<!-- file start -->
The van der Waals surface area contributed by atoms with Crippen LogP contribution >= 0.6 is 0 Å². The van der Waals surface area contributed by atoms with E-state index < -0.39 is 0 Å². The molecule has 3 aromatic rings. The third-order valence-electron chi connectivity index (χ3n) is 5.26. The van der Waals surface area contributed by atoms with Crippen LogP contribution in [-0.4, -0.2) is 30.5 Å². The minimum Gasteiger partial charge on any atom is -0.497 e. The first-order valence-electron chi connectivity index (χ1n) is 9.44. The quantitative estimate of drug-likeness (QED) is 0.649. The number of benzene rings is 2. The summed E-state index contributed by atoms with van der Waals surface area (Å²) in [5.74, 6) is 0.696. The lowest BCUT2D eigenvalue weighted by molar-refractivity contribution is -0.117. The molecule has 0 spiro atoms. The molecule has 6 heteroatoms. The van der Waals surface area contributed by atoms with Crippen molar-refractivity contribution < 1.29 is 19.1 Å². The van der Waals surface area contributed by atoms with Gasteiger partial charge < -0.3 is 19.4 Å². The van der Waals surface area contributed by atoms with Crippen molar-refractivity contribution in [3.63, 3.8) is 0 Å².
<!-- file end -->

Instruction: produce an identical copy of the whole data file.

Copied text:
The van der Waals surface area contributed by atoms with Crippen LogP contribution >= 0.6 is 0 Å². The van der Waals surface area contributed by atoms with E-state index < -0.39 is 0 Å². The molecule has 3 aromatic rings. The third-order valence-electron chi connectivity index (χ3n) is 5.26. The van der Waals surface area contributed by atoms with Crippen LogP contribution in [-0.4, -0.2) is 30.5 Å². The minimum Gasteiger partial charge on any atom is -0.497 e. The first-order valence-electron chi connectivity index (χ1n) is 9.44. The quantitative estimate of drug-likeness (QED) is 0.649. The number of benzene rings is 2. The summed E-state index contributed by atoms with van der Waals surface area (Å²) in [5.74, 6) is 0.696. The lowest BCUT2D eigenvalue weighted by molar-refractivity contribution is -0.117. The molecule has 0 spiro atoms. The molecule has 6 heteroatoms. The van der Waals surface area contributed by atoms with Crippen molar-refractivity contribution < 1.29 is 19.1 Å². The van der Waals surface area contributed by atoms with Gasteiger partial charge < -0.3 is 19.4 Å². The van der Waals surface area contributed by atoms with Crippen molar-refractivity contribution in [3.63, 3.8) is 0 Å².